Professor Paul Schwartz and I recently edited the Schrems II decision for our Information Privacy Law casebook. Schrems II is short for Facebook Ireland Ltd. v. Maximillian Schrems — the second challenge by Maximillian Schrems to the transfer of data between the EU and US. In Schrems I, the European Court of Justice (CJEU) invalidated the Safe Harbor Arrangement, which was a special arrangement to transfer personal data from the EU to the US. Schrems II invalidated Privacy Shield and put other data transfer mechanisms into significant doubt. Editing the opinion was truly a challenging task, as the court’s prose is incredibly formal, wordy, and dry. After whittling it down to a few pages, I think I understand it a lot better, and I have the following reflections on the opinion as well as where we go from here.
Yesterday, the European Court of Justice issued its decision in Facebook Ireland v. Schrems, a case known as Schrems II. The court’s opinion sent shock waves throughout the privacy world. I had a terrific discussion with Justin Antonipillai (Wirewheel), Gabriela Zanfir-Fortuna (Future of Privacy Forum), Ralf Sauer (European Commission), Jocelyn Aqua (PwC) and Bob Litt (Morrison & Foerster, former General Counsel for the Director of National Intelligence) about the case. The video is about 1 hour and 20 minutes long.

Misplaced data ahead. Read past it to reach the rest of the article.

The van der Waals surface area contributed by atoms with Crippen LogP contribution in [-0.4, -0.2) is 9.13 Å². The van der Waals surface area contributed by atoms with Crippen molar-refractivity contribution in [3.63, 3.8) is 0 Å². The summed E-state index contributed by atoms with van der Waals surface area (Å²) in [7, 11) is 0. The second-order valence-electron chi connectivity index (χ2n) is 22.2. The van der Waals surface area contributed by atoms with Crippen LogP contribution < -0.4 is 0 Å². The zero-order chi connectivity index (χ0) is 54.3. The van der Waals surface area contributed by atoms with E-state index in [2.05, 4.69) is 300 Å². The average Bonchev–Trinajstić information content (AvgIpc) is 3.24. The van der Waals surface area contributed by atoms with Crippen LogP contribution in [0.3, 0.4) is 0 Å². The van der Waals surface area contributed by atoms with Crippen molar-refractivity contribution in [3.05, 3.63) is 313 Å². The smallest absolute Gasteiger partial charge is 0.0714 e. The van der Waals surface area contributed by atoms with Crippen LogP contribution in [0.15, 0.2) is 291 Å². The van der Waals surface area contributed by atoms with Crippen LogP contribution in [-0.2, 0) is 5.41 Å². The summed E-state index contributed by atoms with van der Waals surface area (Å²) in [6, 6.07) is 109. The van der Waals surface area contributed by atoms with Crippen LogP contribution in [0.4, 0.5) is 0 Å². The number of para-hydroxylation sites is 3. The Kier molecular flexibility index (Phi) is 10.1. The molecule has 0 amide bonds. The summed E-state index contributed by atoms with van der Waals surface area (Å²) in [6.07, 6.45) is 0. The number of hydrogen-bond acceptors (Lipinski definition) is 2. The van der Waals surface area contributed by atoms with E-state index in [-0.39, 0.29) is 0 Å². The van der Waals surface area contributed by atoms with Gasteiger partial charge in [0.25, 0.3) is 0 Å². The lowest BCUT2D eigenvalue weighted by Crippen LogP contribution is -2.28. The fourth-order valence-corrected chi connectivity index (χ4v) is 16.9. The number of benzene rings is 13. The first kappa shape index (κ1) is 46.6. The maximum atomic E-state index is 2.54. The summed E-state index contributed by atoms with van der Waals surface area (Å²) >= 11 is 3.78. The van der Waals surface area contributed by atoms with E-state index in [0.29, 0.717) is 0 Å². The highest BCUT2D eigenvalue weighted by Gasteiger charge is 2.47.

My quick synopsis of Schrems I and Schrems II.
The European Court of Justice has finally issued its decision in Facebook Ireland Ltd. v. Maximillian Schrems — otherwise known as Schrems II.
The result: The US-EU Privacy Shield Framework is invalid. The Standard Contractual Clauses are valid. Ultimately, this means that it is still possible to transfer personal data from the EU to the US, but the US no longer enjoys the special arrangement it had with Privacy Shield. The US is now just like any other country.
Before folks cheer about the survival of the Standard Contractual Clauses (SCC), it should be noted that the ECJ didn’t say that data transfers pursuant to the SCC are automatically valid. Instead, the data controller or processor must “verify, on a case-by-case basis . . . whether the law of the third country of destination ensures adequate protection, under EU law, of personal data transferred pursuant to standard data protection clauses, by providing, where necessary, additional safeguards to those offered by those clauses.” The problem is that it is difficult to imagine how one can verify that the United States (or many other countries with extensive government surveillance) are ensuring adequate protection. According to the U.S. Supreme Court, contracts can’t give rise to a reasonable expectation of privacy to override the Third Party doctrine. Controllers or processors can’t fix the lack of standing in Clapper v. Amnesty International.
Some key quotes from the opinion:
The European Court of Justice just issued its decision in Facebook Ireland v. Schrems, and the court’s opinion sent shock waves throughout the privacy world. I had a terrific discussion with Justin Antonipillai (Wirewheel), Gabriela Zanfir-Fortuna (Future of Privacy Forum), Ralf Sauer (European Commission), and Bob Litt (Morrison & Foerster, former General Counsel for the Director of National Intelligence) about the case. The video is about 1 hour long.